Hawksbill turtles are critically endangered and on the brink of extinction. Hawksbill turtles prefer coastlines over deep water areas because more food is available to them and they can find suitable sandy nesting sites. This exposes them to the risk of accidentally being trapped by equipment used for fishing, such as fishing hooks, gillnets, and explosives used in dynamite fishing. Although they are specially protected by a conservation law called CITES (Convention on International Trade in Endangered Species of Wild Fauna and Flora), they are still in danger from illegal trade. This is because of their carapace (shell) or "tortoiseshell" which is in high demand by humans for items such as jewelry, combs, furniture, and ornaments. Further risks include dangers to their habitat, food source, and nesting. The environment in which they live is densely populated therefore resulting in problems such as pollution, boat strikes and changes to the coastline. Hawksbill turtles contribute greatly to the condition of coral reefs by removing sponges thereby exposing food for the reef fish and other marine mammals to feed. Furthermore, the importance of these turtles is that they provide a big economic benefit because of tourism value.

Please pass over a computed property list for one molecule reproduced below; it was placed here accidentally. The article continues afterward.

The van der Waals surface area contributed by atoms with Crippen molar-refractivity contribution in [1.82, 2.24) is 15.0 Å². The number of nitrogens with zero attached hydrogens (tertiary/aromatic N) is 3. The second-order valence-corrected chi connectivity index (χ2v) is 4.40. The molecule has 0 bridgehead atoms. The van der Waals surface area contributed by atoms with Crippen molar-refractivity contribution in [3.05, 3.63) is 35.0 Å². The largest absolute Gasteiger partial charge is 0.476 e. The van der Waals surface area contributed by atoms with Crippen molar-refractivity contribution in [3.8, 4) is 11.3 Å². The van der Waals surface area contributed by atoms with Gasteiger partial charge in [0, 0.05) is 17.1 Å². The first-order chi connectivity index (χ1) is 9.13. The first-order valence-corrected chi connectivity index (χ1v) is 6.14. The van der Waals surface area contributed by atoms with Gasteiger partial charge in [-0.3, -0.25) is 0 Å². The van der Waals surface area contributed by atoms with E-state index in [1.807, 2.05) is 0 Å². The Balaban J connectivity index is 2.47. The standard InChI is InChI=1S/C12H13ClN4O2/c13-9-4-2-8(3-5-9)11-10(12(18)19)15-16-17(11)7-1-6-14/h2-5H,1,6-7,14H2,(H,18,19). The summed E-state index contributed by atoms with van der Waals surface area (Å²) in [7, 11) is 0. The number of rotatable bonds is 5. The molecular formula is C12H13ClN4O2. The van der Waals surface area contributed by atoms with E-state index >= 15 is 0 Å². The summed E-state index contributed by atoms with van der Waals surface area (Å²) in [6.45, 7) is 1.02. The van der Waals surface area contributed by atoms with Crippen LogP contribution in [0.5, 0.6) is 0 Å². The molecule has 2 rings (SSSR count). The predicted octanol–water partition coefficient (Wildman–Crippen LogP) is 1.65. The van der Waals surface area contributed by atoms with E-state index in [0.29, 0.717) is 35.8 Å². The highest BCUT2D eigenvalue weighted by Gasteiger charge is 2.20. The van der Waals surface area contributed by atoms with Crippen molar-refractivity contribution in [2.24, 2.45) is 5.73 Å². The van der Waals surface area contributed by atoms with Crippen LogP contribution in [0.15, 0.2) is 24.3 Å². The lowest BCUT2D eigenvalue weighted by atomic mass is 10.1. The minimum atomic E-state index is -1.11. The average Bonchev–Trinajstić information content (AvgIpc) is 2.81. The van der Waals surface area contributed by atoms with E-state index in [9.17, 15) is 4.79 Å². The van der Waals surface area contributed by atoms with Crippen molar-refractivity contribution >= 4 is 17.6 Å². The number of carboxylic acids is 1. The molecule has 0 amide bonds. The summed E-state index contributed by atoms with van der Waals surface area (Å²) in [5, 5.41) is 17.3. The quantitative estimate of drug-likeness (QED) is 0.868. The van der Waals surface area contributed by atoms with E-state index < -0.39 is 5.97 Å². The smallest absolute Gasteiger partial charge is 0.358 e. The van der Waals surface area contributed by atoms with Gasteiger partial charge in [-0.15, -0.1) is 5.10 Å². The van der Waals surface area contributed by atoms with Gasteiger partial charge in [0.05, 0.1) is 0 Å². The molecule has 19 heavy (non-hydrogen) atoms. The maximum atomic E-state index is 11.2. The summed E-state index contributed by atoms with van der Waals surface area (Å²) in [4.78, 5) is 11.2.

In order to conserve the Hawksbill population my biological solutions, we must establish larger protection area zones and try to enforce it by law. Feeding and habitat regions can be determined to ensure that the turtles are protected in these areas. If the scientists know where exactly the turtles are they can take measures to warn and stop fisherman. Satellite tracking is an important method used for this purpose as a solution. Other biological solutions would be addressing the impact of climate change to help scientists incorporate climate change into conservation programs. Another approach would be to create more sanctuaries dedicated specifically for Hawksbill turtles as a matter of urgency.